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A new study in the American Journal of Public Health says that soldiers in the United States are more likely to seek help for post traumatic stress disorder and depression than they have been before, indicating that stigmas against mental illness in the military are lifting.
The study used data from active-duty Army personnel surveys that were conducted between 2002 and 2011. Research was focused on the impact of the wars in Afghanistan and Iraq. Up to one in four active infantry soldiers met criteria to be diagnosed with PTSD, the study says.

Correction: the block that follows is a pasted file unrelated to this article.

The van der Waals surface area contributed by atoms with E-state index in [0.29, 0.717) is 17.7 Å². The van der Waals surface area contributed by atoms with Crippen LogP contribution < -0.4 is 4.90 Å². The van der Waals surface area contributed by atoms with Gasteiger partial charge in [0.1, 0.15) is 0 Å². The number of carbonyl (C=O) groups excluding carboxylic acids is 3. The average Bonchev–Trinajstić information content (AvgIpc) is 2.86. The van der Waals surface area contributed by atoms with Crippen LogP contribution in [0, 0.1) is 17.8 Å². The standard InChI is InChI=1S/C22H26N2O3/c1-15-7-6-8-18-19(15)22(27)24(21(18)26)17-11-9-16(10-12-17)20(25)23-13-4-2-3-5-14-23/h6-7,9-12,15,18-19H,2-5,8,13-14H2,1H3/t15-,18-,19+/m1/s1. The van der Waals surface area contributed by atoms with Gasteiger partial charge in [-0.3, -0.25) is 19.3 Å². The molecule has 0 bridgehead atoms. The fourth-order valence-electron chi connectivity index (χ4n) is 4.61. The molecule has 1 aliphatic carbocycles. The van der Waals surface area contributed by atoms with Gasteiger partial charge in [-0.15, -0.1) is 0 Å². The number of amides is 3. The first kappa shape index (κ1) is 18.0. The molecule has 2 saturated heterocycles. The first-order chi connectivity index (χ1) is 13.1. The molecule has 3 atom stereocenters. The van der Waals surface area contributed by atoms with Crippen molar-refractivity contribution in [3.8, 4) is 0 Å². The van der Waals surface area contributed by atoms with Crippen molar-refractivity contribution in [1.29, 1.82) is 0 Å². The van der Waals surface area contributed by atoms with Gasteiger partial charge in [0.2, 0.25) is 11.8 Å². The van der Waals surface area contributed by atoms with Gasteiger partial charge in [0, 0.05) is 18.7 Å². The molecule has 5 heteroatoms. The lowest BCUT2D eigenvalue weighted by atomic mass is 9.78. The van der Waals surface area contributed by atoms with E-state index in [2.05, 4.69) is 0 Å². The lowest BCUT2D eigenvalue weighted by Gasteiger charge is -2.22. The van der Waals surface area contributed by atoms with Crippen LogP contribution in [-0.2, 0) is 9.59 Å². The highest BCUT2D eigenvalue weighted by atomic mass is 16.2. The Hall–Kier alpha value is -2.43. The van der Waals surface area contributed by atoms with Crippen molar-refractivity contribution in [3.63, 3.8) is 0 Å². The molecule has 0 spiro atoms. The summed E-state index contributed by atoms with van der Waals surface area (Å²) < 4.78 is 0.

The number of soldiers using mental health services in 2011 was at 15 percent, which was nearly double the number from 2003. The surveys found that soldiers were more comfortable seeking help. The Army credits the campaign of training to reduce stigmas and stress as the major reason for the increased levels of comfort.
The study does have a down side, however. An estimated two thirds of those with diagnosable PTSD or depression are not asking for the help they need. Another recent study found that the rates of many disorders are higher in soldiers.
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